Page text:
The Government of Bangladesh has awarded a build-own-operate project for a 426MW combined-cycle power plant to Sembcorp Utilities, which is a subsidiary of Singapore-based Sembcorp.
The power plant will be developed under a public-private partnership in the Sirajganj district, and is expected to cost around $390m.
While natural gas will be used as the primary fuel for the power generating facility, high-speed diesel will be the back-up.
Power output from the facility will be supplied to the Bangladesh Power Development Board under a 22.5-year power purchase agreement.
Sembcorp will form a joint venture entity, Sembcorp Sirajganj Power, for the project along with North-West Power Generation, a subsidiary under the Bangladesh Power Development Board.
The power plant, which is expected to be completed in 2018, will be primarily owned by Sembcorp through a majority 71% stake and the remaining 29% being held by North-West Power Generation.
Sembcorp group president and CEO Tang Kin Fei said: "We are pleased to secure this project as it provides us with a platform to grow our power business in Bangladesh.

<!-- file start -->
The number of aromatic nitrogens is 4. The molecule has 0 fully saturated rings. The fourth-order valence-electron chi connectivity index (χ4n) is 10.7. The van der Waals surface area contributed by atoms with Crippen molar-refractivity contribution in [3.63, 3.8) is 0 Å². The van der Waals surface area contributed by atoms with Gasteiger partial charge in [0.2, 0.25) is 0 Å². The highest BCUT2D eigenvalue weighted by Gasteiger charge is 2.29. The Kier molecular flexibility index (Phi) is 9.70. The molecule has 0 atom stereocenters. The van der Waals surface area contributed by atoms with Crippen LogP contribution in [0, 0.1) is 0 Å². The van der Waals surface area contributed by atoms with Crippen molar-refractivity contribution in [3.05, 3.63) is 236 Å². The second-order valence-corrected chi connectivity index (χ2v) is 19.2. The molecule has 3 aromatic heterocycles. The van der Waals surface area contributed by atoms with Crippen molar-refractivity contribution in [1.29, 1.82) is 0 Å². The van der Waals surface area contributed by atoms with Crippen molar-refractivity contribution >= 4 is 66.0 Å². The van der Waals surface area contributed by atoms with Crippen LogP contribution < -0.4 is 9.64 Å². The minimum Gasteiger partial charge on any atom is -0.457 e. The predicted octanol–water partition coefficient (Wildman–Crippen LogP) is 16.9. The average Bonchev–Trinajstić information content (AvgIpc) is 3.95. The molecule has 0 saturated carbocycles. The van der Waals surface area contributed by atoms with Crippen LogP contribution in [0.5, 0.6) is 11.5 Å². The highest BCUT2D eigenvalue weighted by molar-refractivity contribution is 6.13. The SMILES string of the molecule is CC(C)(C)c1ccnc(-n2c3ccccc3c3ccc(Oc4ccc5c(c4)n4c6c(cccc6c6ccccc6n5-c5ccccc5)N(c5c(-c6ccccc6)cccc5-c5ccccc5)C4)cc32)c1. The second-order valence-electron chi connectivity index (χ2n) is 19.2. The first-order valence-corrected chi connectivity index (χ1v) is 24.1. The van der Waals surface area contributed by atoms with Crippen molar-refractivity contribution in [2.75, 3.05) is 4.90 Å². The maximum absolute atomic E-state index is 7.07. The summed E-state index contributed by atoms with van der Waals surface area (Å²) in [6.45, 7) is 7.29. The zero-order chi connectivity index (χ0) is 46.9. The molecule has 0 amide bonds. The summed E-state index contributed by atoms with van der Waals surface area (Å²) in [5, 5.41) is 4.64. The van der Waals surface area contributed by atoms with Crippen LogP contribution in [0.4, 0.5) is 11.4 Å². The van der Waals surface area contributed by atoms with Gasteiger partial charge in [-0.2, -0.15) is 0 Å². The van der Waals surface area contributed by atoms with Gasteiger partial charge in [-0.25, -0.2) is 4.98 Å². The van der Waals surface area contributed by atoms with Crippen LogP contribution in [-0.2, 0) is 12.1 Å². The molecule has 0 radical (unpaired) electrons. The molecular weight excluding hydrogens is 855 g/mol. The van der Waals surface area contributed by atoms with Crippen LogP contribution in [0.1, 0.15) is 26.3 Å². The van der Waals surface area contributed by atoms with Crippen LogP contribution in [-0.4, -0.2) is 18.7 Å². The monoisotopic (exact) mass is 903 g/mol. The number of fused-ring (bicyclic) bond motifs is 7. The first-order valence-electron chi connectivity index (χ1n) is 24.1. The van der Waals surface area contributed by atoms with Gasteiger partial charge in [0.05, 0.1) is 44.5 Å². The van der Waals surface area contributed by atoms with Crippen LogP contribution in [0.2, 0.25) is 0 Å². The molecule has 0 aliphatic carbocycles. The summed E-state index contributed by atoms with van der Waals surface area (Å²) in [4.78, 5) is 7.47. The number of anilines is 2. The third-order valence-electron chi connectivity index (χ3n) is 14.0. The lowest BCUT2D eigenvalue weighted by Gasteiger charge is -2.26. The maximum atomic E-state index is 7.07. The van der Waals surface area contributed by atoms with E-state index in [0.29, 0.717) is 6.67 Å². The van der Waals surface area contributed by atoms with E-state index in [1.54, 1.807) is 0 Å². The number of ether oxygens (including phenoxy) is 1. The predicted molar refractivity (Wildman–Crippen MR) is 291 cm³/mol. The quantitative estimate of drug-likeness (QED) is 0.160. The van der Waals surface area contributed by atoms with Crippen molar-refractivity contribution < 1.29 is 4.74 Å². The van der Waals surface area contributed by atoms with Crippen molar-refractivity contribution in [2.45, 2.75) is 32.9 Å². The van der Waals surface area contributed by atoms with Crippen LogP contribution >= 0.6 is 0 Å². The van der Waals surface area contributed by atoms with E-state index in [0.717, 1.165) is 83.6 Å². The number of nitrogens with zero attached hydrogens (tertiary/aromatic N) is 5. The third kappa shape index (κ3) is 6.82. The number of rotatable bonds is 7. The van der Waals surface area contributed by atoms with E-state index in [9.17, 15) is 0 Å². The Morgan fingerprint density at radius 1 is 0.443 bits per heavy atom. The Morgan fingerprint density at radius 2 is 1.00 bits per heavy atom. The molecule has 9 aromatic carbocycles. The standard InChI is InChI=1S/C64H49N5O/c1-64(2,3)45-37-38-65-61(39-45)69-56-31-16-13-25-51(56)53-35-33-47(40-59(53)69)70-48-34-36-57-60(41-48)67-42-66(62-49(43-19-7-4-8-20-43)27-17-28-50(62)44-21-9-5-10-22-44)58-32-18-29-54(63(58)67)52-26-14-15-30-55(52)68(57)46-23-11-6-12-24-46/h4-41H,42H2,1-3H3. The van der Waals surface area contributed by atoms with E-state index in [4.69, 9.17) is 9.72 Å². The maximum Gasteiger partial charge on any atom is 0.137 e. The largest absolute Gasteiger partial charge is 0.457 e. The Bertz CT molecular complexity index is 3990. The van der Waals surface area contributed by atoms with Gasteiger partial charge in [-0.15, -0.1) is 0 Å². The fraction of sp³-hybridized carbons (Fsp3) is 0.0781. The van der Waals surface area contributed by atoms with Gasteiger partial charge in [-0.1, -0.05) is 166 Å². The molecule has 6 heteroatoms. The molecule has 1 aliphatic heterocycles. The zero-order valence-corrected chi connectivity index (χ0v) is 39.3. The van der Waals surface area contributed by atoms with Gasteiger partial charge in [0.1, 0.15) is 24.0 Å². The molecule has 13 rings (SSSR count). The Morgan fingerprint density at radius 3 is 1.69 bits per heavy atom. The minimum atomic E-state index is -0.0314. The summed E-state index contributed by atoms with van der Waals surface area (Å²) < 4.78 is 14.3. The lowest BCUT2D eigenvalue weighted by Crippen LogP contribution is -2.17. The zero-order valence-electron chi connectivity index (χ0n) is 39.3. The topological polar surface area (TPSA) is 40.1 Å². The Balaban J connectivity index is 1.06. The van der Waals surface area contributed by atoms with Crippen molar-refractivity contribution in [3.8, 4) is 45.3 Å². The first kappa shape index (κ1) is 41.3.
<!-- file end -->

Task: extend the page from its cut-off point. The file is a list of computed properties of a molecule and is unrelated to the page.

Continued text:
"Bangladesh offers strong growth potential and we see the opportunity for us to further grow our utilities and other businesses in the country."
According to the company, energy demand in Bangladesh is on the rise due to steady economic expansion. The country’s current power generation capacity is not sufficient to meet the load demand, therefore, it intends to increase its electricity generation capacity by 10GW over the next ten years.
North-West Power Generation managing director AM Khurshedul Alam said: "This is the first public-private partnership project with a foreign investor in the power sector in Bangladesh, and we are happy to be partnering Sembcorp in this landmark project.
"We believe that together we can help to meet the growing demand of electricity in Bangladesh."
Earlier in the month, state-owned Coal Power Generation Company Bangladesh (CPGCBL) announced plans to develop two 600MW power plants on an island in the Bay of Bengal.
Developments are expected to cost around $4.6bn.